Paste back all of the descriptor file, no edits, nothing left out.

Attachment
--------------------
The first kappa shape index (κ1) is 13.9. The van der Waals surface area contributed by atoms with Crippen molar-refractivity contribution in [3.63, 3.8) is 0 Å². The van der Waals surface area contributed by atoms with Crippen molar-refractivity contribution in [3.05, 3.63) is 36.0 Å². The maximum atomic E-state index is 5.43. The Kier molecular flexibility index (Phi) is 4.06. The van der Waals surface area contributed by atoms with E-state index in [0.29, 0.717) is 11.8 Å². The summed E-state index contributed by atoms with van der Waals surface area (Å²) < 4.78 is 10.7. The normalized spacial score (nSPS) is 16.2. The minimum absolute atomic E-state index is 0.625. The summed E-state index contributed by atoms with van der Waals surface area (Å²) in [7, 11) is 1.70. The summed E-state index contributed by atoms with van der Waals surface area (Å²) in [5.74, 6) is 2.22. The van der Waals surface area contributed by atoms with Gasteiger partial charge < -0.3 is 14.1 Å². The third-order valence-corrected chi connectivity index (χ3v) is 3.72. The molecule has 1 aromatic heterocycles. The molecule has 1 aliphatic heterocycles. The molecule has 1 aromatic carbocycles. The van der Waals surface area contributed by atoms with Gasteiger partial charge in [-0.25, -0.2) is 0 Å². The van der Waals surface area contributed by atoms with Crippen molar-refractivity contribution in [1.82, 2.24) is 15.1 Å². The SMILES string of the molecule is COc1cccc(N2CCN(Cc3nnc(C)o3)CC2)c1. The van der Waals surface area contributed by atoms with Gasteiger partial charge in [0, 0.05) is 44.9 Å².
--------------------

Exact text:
The first kappa shape index (κ1) is 13.9. The van der Waals surface area contributed by atoms with Crippen molar-refractivity contribution in [3.63, 3.8) is 0 Å². The van der Waals surface area contributed by atoms with Crippen molar-refractivity contribution in [3.05, 3.63) is 36.0 Å². The maximum atomic E-state index is 5.43. The Kier molecular flexibility index (Phi) is 4.06. The van der Waals surface area contributed by atoms with E-state index in [0.29, 0.717) is 11.8 Å². The summed E-state index contributed by atoms with van der Waals surface area (Å²) < 4.78 is 10.7. The normalized spacial score (nSPS) is 16.2. The minimum absolute atomic E-state index is 0.625. The summed E-state index contributed by atoms with van der Waals surface area (Å²) in [7, 11) is 1.70. The summed E-state index contributed by atoms with van der Waals surface area (Å²) in [5.74, 6) is 2.22. The van der Waals surface area contributed by atoms with Gasteiger partial charge < -0.3 is 14.1 Å². The third-order valence-corrected chi connectivity index (χ3v) is 3.72. The molecule has 1 aromatic heterocycles. The molecule has 1 aliphatic heterocycles. The molecule has 1 aromatic carbocycles. The van der Waals surface area contributed by atoms with Gasteiger partial charge in [-0.25, -0.2) is 0 Å². The van der Waals surface area contributed by atoms with Crippen molar-refractivity contribution in [1.82, 2.24) is 15.1 Å². The SMILES string of the molecule is COc1cccc(N2CCN(Cc3nnc(C)o3)CC2)c1. The van der Waals surface area contributed by atoms with Gasteiger partial charge in [0, 0.05) is 44.9 Å².